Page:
A FORMER Loretto headmaster who championed co-educational reforms has died at the age of 77.
David Bruce McMurray was born in Edinburgh on December 15, 1937 and attended both the junior and the senior schools at Loretto in the 1950s.
He was a keen athlete (in the 1st XV and 1st XI) and a school prefect. He did his national service in the Royal Scots and then read English at Pembroke College, Cambridge.
After a few years teaching at Stowe he joined the staff at Fettes in 1964 where he became head of the English department, a housemaster and coached both the rugby and cricket teams.
He taught Tony Blair and as master-in-charge of rugby presciently observed: “Blair is the most courageous tackler I’ve ever seen.”
In 1976 he was appointed headmaster of Loretto and it was to prove an inspired choice.
In his first year Mr McMurray had the daunting task of hosting the school’s 150th anniversary celebration.
He oversaw the modernisation of many of the school’s facilities – converting the gym to a new library, a new music school and markedly refurbishing many of the boarding houses.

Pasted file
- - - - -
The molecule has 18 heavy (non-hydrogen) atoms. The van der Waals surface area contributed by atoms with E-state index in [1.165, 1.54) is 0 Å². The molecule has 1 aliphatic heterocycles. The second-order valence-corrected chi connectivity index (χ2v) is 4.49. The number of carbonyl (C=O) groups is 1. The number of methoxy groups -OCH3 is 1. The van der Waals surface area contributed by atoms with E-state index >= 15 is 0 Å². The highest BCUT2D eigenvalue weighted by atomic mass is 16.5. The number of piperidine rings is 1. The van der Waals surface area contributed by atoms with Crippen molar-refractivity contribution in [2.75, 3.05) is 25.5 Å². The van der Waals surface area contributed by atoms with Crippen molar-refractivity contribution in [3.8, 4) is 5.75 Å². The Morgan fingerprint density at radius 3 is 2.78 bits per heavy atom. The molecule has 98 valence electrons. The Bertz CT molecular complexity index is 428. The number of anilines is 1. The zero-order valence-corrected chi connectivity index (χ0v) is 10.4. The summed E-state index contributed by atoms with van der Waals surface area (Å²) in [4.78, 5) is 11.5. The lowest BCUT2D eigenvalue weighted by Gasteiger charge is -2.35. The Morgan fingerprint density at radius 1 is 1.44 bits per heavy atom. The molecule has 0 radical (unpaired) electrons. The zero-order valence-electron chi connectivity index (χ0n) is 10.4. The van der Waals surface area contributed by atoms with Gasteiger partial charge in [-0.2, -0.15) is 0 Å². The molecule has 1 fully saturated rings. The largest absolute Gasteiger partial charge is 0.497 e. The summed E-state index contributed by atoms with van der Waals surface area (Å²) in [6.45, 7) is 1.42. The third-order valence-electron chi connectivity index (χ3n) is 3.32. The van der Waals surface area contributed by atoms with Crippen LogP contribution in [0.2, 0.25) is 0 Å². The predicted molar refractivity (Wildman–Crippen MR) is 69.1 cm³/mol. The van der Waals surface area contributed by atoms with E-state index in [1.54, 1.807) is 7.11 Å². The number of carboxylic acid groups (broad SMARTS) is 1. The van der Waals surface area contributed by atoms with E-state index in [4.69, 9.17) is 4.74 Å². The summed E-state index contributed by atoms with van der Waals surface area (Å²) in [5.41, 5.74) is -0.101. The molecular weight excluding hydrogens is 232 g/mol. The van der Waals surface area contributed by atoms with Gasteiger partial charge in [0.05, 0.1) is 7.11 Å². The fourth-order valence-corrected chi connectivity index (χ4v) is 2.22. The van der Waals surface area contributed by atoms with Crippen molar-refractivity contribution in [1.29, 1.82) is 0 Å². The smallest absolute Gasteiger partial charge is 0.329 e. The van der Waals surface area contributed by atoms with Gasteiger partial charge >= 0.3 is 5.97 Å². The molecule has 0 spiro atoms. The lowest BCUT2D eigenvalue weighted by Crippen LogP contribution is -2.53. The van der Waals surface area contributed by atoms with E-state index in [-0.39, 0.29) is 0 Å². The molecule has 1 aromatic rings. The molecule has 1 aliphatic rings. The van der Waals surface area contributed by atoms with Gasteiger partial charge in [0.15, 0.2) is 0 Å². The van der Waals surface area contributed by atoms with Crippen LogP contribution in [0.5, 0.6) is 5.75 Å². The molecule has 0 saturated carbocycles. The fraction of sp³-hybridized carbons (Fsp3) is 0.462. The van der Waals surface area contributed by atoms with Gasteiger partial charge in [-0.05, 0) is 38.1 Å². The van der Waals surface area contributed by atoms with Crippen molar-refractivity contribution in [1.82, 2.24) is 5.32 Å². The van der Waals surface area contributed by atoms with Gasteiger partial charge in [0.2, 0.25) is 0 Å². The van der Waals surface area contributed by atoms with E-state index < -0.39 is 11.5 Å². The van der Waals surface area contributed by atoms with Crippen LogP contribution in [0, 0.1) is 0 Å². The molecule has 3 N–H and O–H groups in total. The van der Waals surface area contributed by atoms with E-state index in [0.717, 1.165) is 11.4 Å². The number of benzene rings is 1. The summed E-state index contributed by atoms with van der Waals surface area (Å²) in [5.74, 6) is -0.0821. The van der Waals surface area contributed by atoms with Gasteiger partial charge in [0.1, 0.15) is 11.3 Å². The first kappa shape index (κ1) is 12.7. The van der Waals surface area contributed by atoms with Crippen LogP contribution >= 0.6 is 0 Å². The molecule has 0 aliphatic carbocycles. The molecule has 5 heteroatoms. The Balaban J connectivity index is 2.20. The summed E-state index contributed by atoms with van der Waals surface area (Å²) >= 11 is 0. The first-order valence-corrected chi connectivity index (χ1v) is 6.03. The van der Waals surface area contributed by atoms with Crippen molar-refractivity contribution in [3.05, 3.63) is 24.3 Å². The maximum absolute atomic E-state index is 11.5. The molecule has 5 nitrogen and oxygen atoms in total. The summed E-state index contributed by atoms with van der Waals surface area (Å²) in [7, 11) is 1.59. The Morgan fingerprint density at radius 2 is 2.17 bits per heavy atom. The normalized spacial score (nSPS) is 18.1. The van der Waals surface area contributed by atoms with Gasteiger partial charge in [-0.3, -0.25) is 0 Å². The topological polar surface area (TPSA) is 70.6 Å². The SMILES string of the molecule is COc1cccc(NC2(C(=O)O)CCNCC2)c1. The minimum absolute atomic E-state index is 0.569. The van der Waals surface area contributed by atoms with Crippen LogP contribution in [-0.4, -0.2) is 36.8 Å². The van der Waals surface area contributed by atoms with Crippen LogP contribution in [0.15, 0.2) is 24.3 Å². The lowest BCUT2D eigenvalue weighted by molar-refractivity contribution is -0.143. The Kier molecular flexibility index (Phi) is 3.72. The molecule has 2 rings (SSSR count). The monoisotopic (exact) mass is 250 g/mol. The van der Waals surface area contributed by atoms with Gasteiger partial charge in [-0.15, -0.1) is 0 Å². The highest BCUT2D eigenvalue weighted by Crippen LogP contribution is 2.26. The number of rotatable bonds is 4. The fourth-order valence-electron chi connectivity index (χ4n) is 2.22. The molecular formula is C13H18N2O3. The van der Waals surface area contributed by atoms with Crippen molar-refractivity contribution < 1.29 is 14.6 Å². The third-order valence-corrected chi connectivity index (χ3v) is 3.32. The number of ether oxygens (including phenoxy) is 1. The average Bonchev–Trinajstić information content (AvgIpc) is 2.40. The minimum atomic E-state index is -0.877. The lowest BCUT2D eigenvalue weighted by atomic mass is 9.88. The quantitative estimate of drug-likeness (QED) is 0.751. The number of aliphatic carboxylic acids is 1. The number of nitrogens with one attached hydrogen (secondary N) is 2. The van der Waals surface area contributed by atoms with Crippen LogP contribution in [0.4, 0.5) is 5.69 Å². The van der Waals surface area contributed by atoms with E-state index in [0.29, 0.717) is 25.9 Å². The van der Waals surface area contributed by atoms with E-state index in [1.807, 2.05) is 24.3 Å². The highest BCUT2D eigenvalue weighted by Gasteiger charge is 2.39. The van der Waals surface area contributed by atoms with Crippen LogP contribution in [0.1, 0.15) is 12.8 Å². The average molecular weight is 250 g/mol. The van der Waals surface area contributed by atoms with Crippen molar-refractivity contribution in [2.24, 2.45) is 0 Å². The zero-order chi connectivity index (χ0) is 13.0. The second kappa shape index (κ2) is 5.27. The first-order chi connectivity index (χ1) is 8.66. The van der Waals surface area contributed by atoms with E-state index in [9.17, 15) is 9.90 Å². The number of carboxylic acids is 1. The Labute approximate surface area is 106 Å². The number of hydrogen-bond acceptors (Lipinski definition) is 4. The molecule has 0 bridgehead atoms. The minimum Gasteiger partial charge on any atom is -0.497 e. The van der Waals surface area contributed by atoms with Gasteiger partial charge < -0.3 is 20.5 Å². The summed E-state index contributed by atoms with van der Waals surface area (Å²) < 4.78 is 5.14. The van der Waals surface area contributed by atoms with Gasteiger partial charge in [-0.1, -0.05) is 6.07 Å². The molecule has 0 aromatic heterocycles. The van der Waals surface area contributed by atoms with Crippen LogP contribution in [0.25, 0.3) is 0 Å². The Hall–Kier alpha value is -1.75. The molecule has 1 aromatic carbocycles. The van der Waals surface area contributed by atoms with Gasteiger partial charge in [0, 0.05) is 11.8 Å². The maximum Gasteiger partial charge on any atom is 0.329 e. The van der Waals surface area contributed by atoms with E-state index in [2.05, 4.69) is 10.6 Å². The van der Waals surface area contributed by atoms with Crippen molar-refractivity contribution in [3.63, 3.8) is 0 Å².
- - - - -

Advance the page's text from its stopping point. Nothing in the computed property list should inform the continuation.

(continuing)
Mr McMurray left in 1984 for a spell at Oundle School in Northamptonshire before retiring in 1999 to East Lothian where he much enjoyed playing the various golf courses in the area.
He came out of retirement in 2001 to assume the headmastership of Rannoch School for just one term.
Mr McMurray served as HM Commissioner, Queen Victoria School, Dunblane and was a member of the Edinburgh Festival Society Council.
He was appointed a governor of Fettes in 1994 and chairman of the governors in 2006. His agile mind allied with his life-long experience of working in education in Scotland ensured that he was a most active and dedicated chairman. The new water-based astro hockey pitch is named in his honour.
McMurray was the ultimate committed and consummate schoolmaster – he enjoyed teaching and imparting his knowledge.
He was passionate about English literature – particularly poetry – and was much respected and admired by generations of former pupils and colleagues.
Gavin Mcdowall, a member of the Loretto staff for many years, remembers McMurray as a colleague and friend whose “judgment was sound and fair”.
He added: “David was an enthusiast and an exceptional headmaster. Such potentially difficult innovations as the introduction of co-education he addressed in a most tactful manner and just made it work. I remember David very fondly.”
Mr McMurray, who died in East Lothian on June 7, is survived by his wife Toni and their three daughters.